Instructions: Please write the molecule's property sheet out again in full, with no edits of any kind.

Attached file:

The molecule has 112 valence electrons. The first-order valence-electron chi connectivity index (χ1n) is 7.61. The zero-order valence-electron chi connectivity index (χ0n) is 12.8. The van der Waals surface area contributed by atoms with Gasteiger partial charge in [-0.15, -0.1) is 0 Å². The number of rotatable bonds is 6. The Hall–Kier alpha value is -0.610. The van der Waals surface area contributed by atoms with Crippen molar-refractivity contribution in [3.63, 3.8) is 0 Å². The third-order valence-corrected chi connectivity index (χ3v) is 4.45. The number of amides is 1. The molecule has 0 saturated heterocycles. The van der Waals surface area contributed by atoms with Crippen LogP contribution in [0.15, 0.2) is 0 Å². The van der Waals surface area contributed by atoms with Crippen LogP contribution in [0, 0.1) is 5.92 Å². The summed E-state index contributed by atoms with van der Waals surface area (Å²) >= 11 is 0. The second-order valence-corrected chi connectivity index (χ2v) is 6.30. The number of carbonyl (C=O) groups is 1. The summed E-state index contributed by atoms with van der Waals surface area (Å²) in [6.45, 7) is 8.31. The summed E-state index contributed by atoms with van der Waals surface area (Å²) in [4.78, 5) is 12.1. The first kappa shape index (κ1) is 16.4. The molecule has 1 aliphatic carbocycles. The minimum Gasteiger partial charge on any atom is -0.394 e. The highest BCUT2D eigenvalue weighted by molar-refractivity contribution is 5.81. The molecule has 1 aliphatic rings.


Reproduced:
The molecule has 112 valence electrons. The first-order valence-electron chi connectivity index (χ1n) is 7.61. The zero-order valence-electron chi connectivity index (χ0n) is 12.8. The van der Waals surface area contributed by atoms with Gasteiger partial charge in [-0.15, -0.1) is 0 Å². The number of rotatable bonds is 6. The Hall–Kier alpha value is -0.610. The van der Waals surface area contributed by atoms with Crippen molar-refractivity contribution in [3.63, 3.8) is 0 Å². The third-order valence-corrected chi connectivity index (χ3v) is 4.45. The number of amides is 1. The molecule has 0 saturated heterocycles. The van der Waals surface area contributed by atoms with Crippen LogP contribution in [0.15, 0.2) is 0 Å². The van der Waals surface area contributed by atoms with Crippen LogP contribution in [0, 0.1) is 5.92 Å². The summed E-state index contributed by atoms with van der Waals surface area (Å²) >= 11 is 0. The second-order valence-corrected chi connectivity index (χ2v) is 6.30. The number of carbonyl (C=O) groups is 1. The summed E-state index contributed by atoms with van der Waals surface area (Å²) in [6.45, 7) is 8.31. The summed E-state index contributed by atoms with van der Waals surface area (Å²) in [4.78, 5) is 12.1. The first kappa shape index (κ1) is 16.4. The molecule has 1 aliphatic carbocycles. The minimum Gasteiger partial charge on any atom is -0.394 e. The highest BCUT2D eigenvalue weighted by molar-refractivity contribution is 5.81. The molecule has 1 aliphatic rings.